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   from the issue of September 6, 2007

Redox biology center receives $10.8M from NIH


The university received a $10.8 million competitive renewal grant from the National Institutes of Health to support the Redox Biology Center through 2012. The grant was announced Aug. 28.

An interdisciplinary partnership between UNL and University of Nebraska Medical Center scientists, the center was the first of its kind in the nation to focus on redox biology. Redox biology involves the study of reduction-oxidation reactions that are essential to life processes important in human health. Understanding redox processes and problems has implications for treating a wide range of diseases such as cancer, Alzheimer's, Parkinson's and cardiovascular disease, as well as advancing knowledge of aging.

Since its establishment in 2002 with a $10 million Center for Biomedical Research Excellence grant from NIH, the Redox Biology Center has helped Nebraska build a national reputation of excellence in redox biology research.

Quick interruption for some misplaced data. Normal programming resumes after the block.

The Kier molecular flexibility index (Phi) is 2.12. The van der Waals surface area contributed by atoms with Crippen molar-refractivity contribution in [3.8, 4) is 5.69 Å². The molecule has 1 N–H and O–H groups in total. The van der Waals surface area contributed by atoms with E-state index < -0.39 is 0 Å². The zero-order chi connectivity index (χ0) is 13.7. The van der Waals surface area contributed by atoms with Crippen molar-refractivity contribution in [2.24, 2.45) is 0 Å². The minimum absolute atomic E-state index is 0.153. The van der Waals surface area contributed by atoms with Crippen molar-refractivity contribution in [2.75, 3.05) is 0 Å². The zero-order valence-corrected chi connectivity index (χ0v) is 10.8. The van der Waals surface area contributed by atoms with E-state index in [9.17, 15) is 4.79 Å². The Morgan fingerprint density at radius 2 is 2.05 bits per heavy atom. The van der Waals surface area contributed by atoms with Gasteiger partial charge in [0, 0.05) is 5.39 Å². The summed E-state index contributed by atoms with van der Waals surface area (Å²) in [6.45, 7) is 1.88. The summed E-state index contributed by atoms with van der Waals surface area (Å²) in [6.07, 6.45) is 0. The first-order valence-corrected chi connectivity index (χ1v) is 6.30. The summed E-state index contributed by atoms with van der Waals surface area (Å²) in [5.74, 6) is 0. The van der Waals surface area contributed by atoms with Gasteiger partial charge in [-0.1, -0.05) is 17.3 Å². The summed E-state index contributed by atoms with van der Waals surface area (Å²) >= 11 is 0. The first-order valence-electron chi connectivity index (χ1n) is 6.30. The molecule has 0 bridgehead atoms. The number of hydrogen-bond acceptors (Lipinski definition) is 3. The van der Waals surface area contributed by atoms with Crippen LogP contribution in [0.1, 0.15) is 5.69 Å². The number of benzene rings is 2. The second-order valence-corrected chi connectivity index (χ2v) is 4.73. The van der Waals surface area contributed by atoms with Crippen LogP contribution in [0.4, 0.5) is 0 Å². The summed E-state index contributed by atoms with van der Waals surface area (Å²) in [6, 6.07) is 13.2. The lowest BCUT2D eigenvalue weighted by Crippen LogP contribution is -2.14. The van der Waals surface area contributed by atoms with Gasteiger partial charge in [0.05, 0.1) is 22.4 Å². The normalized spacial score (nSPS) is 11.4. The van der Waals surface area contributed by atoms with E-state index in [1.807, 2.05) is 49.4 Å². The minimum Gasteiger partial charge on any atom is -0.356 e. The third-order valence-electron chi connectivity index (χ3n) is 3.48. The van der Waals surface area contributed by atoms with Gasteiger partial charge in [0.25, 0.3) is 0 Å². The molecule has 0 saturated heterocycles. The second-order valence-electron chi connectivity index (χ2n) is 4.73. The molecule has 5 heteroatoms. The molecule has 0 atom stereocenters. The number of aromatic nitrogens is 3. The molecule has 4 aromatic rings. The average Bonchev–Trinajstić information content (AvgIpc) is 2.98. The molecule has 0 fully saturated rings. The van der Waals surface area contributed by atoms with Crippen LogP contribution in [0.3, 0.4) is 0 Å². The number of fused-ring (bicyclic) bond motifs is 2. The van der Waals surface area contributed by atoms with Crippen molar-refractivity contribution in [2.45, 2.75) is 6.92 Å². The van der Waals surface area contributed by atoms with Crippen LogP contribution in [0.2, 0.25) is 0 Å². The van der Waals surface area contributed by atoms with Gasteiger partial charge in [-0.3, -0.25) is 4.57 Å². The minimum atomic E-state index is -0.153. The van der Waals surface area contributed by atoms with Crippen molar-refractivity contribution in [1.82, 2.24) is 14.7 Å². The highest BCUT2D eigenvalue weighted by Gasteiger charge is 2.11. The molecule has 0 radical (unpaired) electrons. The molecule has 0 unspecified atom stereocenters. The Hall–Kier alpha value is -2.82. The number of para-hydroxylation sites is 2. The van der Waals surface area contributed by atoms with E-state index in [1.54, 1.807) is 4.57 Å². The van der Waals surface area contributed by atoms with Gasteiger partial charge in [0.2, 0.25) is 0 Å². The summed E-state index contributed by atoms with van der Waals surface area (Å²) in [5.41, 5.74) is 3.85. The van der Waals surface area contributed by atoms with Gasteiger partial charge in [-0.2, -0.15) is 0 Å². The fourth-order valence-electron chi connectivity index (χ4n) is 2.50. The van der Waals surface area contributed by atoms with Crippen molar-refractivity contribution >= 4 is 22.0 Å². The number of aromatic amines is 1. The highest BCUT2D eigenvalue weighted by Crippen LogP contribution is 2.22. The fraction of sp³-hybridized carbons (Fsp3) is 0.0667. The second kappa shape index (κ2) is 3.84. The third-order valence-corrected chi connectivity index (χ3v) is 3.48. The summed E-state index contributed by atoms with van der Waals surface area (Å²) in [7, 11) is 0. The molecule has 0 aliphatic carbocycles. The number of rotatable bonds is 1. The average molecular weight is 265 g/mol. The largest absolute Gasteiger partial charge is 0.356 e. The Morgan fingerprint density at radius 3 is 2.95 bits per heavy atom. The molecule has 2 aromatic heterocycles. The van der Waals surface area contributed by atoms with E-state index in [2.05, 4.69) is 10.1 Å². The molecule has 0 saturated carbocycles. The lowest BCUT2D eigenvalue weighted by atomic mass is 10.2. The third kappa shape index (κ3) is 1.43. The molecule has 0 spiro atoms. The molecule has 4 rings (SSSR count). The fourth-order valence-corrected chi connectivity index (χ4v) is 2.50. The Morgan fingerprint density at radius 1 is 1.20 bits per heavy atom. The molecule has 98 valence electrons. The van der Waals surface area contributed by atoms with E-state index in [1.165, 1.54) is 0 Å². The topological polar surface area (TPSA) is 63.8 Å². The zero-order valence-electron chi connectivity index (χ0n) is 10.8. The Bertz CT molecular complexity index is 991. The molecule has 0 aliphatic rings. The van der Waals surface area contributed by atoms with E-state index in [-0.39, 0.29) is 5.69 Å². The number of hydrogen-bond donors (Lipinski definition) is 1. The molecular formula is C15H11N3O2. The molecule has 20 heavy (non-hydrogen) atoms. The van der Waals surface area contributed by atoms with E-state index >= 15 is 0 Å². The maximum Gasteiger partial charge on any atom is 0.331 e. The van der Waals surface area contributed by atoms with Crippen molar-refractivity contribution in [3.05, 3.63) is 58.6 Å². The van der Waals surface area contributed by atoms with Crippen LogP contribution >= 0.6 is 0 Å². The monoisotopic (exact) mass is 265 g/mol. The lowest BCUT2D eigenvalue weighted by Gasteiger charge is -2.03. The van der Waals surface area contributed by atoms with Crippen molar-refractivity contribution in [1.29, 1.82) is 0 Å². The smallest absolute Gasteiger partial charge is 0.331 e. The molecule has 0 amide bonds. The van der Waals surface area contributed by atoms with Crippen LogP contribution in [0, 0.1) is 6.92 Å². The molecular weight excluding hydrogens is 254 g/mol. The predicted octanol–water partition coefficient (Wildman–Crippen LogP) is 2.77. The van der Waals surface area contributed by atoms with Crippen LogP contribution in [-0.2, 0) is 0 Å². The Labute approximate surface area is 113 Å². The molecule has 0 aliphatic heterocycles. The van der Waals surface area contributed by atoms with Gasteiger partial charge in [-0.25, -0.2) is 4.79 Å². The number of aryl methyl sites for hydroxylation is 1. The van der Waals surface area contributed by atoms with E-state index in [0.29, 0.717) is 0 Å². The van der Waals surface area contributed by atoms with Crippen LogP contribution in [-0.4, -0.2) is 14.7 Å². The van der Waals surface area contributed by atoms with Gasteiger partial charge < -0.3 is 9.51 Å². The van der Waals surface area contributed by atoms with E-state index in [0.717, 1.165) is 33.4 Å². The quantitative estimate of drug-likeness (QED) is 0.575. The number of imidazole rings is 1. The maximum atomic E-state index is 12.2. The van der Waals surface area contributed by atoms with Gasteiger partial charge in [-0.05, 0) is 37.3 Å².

UNL Chancellor Harvey Perlman said the center has enhanced Nebraska's biomedical research capacity by linking faculty research efforts at UNL and UNMC.

"In the five years since its inception, the center has developed a nationally recognized program in redox biology," Perlman said. "It has positively changed the biomedical research landscape in Nebraska by energizing a shift in the research culture toward interdisciplinary, thematic, collaborative research, particularly with colleagues at UNMC. The importance of that shift cannot be overstated."

In the past year, center faculty at UNL and UNMC garnered $7.4 million in grants. Since 2002, the nine original faculty members and five new faculty recruits funded by the original grant generated nearly $27 million in grants. The number of faculty affiliates has grown from nine in 2002 to 16 in 2007, with five more planned hires funded by the grant renewal.

Vadim Gladyshev, Charles Bessey professor and professor of biochemistry who is one of the center's founding faculty, became the center's director this summer, succeeding founding director Ruma Banerjee.

"We have great opportunities in front of us as we continue to build our research capabilities," Gladyshev said. "In the long run, the redox-related questions we're all exploring have the potential of improving human health."



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